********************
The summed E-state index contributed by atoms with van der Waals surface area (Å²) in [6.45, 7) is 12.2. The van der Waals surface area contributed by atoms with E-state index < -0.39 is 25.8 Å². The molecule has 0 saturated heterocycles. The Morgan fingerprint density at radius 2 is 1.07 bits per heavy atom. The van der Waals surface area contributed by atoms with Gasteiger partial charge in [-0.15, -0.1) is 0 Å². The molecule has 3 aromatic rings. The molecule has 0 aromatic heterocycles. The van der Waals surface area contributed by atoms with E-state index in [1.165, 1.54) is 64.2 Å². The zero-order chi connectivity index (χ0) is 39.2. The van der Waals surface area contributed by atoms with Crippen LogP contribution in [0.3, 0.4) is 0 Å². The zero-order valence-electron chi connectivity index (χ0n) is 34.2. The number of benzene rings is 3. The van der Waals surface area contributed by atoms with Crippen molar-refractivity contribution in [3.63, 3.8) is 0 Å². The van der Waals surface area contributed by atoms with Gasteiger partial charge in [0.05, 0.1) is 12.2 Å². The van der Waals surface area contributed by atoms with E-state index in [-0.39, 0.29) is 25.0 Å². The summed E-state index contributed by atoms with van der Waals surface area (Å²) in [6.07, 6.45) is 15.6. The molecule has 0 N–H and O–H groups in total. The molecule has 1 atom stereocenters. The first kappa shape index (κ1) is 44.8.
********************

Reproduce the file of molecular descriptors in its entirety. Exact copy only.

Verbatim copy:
The summed E-state index contributed by atoms with van der Waals surface area (Å²) in [6.45, 7) is 12.2. The van der Waals surface area contributed by atoms with E-state index < -0.39 is 25.8 Å². The molecule has 0 saturated heterocycles. The Morgan fingerprint density at radius 2 is 1.07 bits per heavy atom. The van der Waals surface area contributed by atoms with Gasteiger partial charge in [-0.15, -0.1) is 0 Å². The molecule has 3 aromatic rings. The molecule has 0 aromatic heterocycles. The van der Waals surface area contributed by atoms with E-state index in [1.165, 1.54) is 64.2 Å². The zero-order chi connectivity index (χ0) is 39.2. The van der Waals surface area contributed by atoms with Crippen LogP contribution in [0.3, 0.4) is 0 Å². The zero-order valence-electron chi connectivity index (χ0n) is 34.2. The number of benzene rings is 3. The van der Waals surface area contributed by atoms with Crippen molar-refractivity contribution in [3.63, 3.8) is 0 Å². The van der Waals surface area contributed by atoms with Gasteiger partial charge in [0.05, 0.1) is 12.2 Å². The van der Waals surface area contributed by atoms with E-state index in [-0.39, 0.29) is 25.0 Å². The summed E-state index contributed by atoms with van der Waals surface area (Å²) in [6.07, 6.45) is 15.6. The molecule has 0 N–H and O–H groups in total. The molecule has 1 atom stereocenters. The first kappa shape index (κ1) is 44.8.